As the Cowboys passing attack was unable to come up with a downfield threat and was forced to stick with short and intermediate throws, the Giants played with a single high safety on 65% of snaps (excluding the snaps from the Cowboys’ last drive of the game when the threat of the run was gone), allowing them to leave an extra defender in the run game.
How the Pass Affected the Run
Despite the talent on the Cowboys’ offensive line and the addition of Ezekiel Elliot, the Dallas running game struggled to produce against crowded Giants defensive fronts.
Out of the Cowboys’ 30 runs on Sunday, 19 of those runs went for three yards or less, nine runs went for four to nine yards, and only two runs went for more than 10.
Think back to when you heard a commentator talk about how the defense rolled a strong safety down in the formation to get “eight men in the box.” The goal for the defense isn’t necessarily to get eight men in the box; the goal is to have one more defender in the box than the offense has blockers.
For our purposes, we’ll define the box as the rectangular area between the last defenders directly next to the offensive tackle/attached tight end on each side of the offensive formation (horizontal limit) and seven yards past the line of scrimmage (vertical limit).
Take the image below as an example. This is from a run late in the second quarter that resulted in a loss of two yards by the Cowboys:
The Giants are lined up with a single high safety and have eight men lined up inside the box, while the Cowboys only have seven blockers. This means one man will go unblocked. The Giants can line up with a single high safety and bring an extra defender into the box, because they aren’t afraid Prescott will beat them over the top.
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- The Cowboys try to run a sweep with their center and tackle, but Olivier Vernon pushes back Jason Witten on his down block to collapse the running lane, and Devon Kennard does a great job setting the edge against Tyron Smith.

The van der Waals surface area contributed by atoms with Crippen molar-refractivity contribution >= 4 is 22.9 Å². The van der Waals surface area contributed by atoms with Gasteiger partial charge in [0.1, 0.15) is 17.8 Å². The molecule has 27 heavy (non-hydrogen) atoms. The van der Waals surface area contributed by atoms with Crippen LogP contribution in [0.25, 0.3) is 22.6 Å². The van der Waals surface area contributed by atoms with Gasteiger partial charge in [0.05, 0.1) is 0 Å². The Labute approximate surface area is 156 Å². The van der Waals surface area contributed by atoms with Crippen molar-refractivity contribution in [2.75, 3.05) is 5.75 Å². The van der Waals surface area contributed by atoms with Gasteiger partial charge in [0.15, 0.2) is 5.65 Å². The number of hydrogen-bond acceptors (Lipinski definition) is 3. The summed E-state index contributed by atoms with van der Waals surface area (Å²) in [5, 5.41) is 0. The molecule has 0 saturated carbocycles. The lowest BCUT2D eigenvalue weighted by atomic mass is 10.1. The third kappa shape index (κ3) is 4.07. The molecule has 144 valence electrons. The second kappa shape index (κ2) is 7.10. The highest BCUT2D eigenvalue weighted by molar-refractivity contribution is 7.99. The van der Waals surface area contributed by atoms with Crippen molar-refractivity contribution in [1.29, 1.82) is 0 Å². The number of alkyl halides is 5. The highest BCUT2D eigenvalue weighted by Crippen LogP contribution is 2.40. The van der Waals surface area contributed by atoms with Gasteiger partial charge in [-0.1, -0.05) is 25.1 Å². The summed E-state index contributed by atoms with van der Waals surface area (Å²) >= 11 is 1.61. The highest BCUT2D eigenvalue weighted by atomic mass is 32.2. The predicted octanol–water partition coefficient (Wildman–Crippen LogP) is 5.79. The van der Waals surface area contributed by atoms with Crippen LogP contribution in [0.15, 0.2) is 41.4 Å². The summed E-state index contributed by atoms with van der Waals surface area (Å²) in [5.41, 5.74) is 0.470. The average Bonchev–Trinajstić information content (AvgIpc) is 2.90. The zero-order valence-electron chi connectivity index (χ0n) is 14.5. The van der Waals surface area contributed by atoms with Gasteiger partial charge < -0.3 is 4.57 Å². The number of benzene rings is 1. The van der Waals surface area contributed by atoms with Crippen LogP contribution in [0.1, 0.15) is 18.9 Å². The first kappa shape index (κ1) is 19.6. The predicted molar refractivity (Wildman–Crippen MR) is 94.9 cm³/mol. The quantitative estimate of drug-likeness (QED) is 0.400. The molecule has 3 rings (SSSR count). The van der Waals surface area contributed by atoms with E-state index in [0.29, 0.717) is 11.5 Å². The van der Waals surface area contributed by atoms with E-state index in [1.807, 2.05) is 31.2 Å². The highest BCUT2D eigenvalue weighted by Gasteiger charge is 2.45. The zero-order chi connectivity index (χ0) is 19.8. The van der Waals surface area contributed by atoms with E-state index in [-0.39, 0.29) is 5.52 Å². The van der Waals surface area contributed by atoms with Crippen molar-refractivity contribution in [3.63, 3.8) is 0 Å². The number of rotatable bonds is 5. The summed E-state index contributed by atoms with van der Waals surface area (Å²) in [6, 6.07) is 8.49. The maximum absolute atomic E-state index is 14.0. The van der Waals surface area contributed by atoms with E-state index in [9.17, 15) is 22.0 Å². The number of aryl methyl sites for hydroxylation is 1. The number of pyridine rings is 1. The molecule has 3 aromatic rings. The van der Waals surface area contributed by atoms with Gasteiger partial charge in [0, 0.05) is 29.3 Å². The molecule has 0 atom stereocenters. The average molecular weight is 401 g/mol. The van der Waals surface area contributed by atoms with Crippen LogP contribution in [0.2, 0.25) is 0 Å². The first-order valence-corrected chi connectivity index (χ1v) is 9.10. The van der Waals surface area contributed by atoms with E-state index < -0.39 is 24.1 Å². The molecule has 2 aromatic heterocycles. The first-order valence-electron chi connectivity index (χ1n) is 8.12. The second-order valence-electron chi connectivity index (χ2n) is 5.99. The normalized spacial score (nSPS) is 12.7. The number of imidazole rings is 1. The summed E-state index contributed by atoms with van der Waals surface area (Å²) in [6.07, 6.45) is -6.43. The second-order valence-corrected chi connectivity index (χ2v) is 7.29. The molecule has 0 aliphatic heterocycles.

- Damon Harrison sheds his block to make the tackle, but the fact that the Giants have one more defender than the Cowboys have blockers makes the margin for error very slim.
Out of the 30 runs the Cowboys had on offense, the Giants had more defenders than the Cowboys had blockers on 18 plays! Not surprisingly the Cowboys only averaged 2.8 yards per carry on these plays, while they averaged 4.8 yards per carry on runs where they had the same amount of blockers as the Giants had defenders in the box.
The extra defender clearly matters and the reason that the Giants were able to bring an extra defender into the rush area was because of the absence of a downfield passing game. If the Cowboys were able to push the ball downfield and challenge the seams, the Giants would have been forced to adjust their coverage.
The success of Dak Prescott and the Dallas offense (as long as Prescott is the quarterback) may ultimately come down to whether or not the Cowboys and Dak can establish some type of a vertical passing offense. Until that happens, expect teams to continue to line up with a single high safety and an extra man in run defense.